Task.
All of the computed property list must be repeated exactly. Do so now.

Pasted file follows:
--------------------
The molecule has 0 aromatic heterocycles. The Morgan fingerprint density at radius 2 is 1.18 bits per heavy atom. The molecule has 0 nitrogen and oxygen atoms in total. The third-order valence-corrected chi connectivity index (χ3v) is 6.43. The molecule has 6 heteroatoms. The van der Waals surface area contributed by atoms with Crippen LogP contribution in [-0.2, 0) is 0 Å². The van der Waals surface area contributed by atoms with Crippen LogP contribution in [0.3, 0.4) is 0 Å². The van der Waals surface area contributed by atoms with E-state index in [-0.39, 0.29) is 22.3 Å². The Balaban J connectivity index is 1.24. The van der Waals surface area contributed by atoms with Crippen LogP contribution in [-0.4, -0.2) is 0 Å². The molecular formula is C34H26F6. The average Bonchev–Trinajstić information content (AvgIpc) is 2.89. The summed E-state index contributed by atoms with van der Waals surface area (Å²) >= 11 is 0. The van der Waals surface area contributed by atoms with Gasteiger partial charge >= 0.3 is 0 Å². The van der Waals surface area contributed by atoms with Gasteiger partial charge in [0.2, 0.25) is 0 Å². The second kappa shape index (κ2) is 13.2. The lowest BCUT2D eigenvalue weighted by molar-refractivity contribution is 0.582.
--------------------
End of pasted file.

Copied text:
The molecule has 0 aromatic heterocycles. The Morgan fingerprint density at radius 2 is 1.18 bits per heavy atom. The molecule has 0 nitrogen and oxygen atoms in total. The third-order valence-corrected chi connectivity index (χ3v) is 6.43. The molecule has 6 heteroatoms. The van der Waals surface area contributed by atoms with Crippen LogP contribution in [-0.2, 0) is 0 Å². The van der Waals surface area contributed by atoms with Crippen LogP contribution in [0.3, 0.4) is 0 Å². The van der Waals surface area contributed by atoms with E-state index in [-0.39, 0.29) is 22.3 Å². The Balaban J connectivity index is 1.24. The van der Waals surface area contributed by atoms with Crippen LogP contribution in [-0.4, -0.2) is 0 Å². The molecular formula is C34H26F6. The average Bonchev–Trinajstić information content (AvgIpc) is 2.89. The summed E-state index contributed by atoms with van der Waals surface area (Å²) >= 11 is 0. The van der Waals surface area contributed by atoms with Gasteiger partial charge >= 0.3 is 0 Å². The van der Waals surface area contributed by atoms with Gasteiger partial charge in [0.2, 0.25) is 0 Å². The second kappa shape index (κ2) is 13.2. The lowest BCUT2D eigenvalue weighted by molar-refractivity contribution is 0.582.